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Women’s health and midwifery
Women voice their need for personalised risk messaging, effectively balancing a ‘better safe than sorry’ approach with a need for evidence-based risk communication
  1. Nicola Mackintosh1,
  2. Qian (Sarah) Gong2
  1. 1 Department of Population Health Sciences, University of Leicester, Leicester, UK
  2. 2 School of Media, Communication and Sociology, University of Leicester, Leicester, UK
  1. Correspondence to Dr Nicola Mackintosh, Department of Population Health Sciences, University of Leicester, Leicester, UK; nicola.mackintosh{at}

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Commentary on: Blaylock R, Trickey H, Sanders J, Murphy C. WRISK voices: A mixed-methods study of women’s experiences of pregnancy-related public health advice and risk messages in the UK. Midwifery. 2022 Oct;113:103433. doi: 10.1016/j.midw.2022.103433. Epub 2022 Jul 19.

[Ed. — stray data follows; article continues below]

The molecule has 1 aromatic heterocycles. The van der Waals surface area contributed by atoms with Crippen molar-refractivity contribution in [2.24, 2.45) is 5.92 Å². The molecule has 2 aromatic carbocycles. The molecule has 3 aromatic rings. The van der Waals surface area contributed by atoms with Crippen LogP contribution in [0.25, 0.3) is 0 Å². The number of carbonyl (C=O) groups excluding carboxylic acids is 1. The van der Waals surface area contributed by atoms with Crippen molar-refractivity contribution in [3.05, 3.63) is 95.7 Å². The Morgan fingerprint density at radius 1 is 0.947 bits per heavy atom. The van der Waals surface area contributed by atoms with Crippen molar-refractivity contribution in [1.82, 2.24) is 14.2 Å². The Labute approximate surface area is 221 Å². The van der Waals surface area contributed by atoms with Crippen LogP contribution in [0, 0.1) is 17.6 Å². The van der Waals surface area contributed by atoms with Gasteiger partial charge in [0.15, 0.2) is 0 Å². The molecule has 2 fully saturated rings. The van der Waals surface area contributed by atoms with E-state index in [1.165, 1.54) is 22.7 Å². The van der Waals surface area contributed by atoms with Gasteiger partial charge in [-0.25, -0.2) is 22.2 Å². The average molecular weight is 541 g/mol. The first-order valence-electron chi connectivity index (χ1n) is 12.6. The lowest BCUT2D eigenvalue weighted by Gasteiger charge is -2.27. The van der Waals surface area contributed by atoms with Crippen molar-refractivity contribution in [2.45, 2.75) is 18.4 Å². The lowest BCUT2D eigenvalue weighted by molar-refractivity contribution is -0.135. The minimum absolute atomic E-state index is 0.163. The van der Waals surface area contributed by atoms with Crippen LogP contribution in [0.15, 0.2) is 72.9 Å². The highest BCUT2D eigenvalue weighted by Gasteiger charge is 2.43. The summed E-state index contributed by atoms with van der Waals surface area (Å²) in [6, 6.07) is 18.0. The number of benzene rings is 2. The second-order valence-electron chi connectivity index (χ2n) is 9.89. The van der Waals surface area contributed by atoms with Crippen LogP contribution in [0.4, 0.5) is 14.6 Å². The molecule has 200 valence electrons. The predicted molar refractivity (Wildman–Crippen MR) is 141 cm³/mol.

Implications for practice and research

  • Healthcare professionals need to ensure risk discussion is sensitively tailored to women’s individual circumstances, choices and existing evidence uncertainties.

  • Future research can usefully identify inequities evident in risk communication including risks that receive greater attention and how responsibilities are distributed for fetal health and pregnant women.


There is a growing body of evidence highlighting the significance of risk messaging for women’s experiences of pregnancy, their decision making and health actions, as well as maternal and fetal health outcomes. Women routinely seek out and receive risk information from healthcare professionals, media, family and friends and have to manage …

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  • Competing interests None declared.

  • Provenance and peer review Commissioned; internally peer reviewed.